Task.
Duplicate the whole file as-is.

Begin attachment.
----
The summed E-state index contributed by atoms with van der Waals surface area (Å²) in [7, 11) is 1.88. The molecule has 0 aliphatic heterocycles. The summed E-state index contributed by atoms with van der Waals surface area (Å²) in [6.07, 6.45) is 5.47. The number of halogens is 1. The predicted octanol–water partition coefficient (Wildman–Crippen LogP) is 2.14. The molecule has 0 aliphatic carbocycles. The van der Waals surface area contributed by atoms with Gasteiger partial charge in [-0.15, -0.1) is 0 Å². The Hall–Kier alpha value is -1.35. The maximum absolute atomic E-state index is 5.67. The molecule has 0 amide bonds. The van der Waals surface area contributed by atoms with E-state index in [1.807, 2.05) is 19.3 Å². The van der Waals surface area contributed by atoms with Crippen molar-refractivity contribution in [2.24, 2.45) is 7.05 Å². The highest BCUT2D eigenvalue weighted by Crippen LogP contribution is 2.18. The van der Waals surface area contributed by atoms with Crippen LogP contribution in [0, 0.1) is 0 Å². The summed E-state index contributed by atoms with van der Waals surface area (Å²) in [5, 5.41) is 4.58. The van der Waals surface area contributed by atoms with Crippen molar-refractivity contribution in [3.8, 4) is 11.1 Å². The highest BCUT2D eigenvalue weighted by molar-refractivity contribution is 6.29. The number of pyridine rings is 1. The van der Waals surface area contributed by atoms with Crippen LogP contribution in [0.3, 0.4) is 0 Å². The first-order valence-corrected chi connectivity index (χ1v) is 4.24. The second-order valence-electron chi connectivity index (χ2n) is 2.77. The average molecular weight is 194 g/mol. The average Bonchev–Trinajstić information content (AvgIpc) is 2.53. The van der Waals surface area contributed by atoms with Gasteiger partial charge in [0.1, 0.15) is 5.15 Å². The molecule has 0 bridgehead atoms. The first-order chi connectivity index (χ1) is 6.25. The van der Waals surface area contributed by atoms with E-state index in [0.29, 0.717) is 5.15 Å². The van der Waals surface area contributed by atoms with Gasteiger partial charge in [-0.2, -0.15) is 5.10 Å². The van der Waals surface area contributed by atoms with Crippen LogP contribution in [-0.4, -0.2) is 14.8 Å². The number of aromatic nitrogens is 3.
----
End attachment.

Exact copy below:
The summed E-state index contributed by atoms with van der Waals surface area (Å²) in [7, 11) is 1.88. The molecule has 0 aliphatic heterocycles. The summed E-state index contributed by atoms with van der Waals surface area (Å²) in [6.07, 6.45) is 5.47. The number of halogens is 1. The predicted octanol–water partition coefficient (Wildman–Crippen LogP) is 2.14. The molecule has 0 aliphatic carbocycles. The van der Waals surface area contributed by atoms with Gasteiger partial charge in [-0.15, -0.1) is 0 Å². The Hall–Kier alpha value is -1.35. The maximum absolute atomic E-state index is 5.67. The molecule has 0 amide bonds. The van der Waals surface area contributed by atoms with E-state index in [1.807, 2.05) is 19.3 Å². The van der Waals surface area contributed by atoms with Crippen molar-refractivity contribution in [2.24, 2.45) is 7.05 Å². The highest BCUT2D eigenvalue weighted by Crippen LogP contribution is 2.18. The van der Waals surface area contributed by atoms with Crippen LogP contribution in [0, 0.1) is 0 Å². The summed E-state index contributed by atoms with van der Waals surface area (Å²) in [5, 5.41) is 4.58. The van der Waals surface area contributed by atoms with Crippen molar-refractivity contribution in [3.8, 4) is 11.1 Å². The highest BCUT2D eigenvalue weighted by molar-refractivity contribution is 6.29. The number of pyridine rings is 1. The van der Waals surface area contributed by atoms with Crippen LogP contribution in [0.3, 0.4) is 0 Å². The first-order valence-corrected chi connectivity index (χ1v) is 4.24. The second-order valence-electron chi connectivity index (χ2n) is 2.77. The average molecular weight is 194 g/mol. The average Bonchev–Trinajstić information content (AvgIpc) is 2.53. The van der Waals surface area contributed by atoms with Gasteiger partial charge in [0.1, 0.15) is 5.15 Å². The molecule has 0 bridgehead atoms. The first-order chi connectivity index (χ1) is 6.25. The van der Waals surface area contributed by atoms with E-state index in [0.29, 0.717) is 5.15 Å². The van der Waals surface area contributed by atoms with Gasteiger partial charge in [-0.2, -0.15) is 5.10 Å². The van der Waals surface area contributed by atoms with Crippen LogP contribution in [-0.4, -0.2) is 14.8 Å². The number of aromatic nitrogens is 3.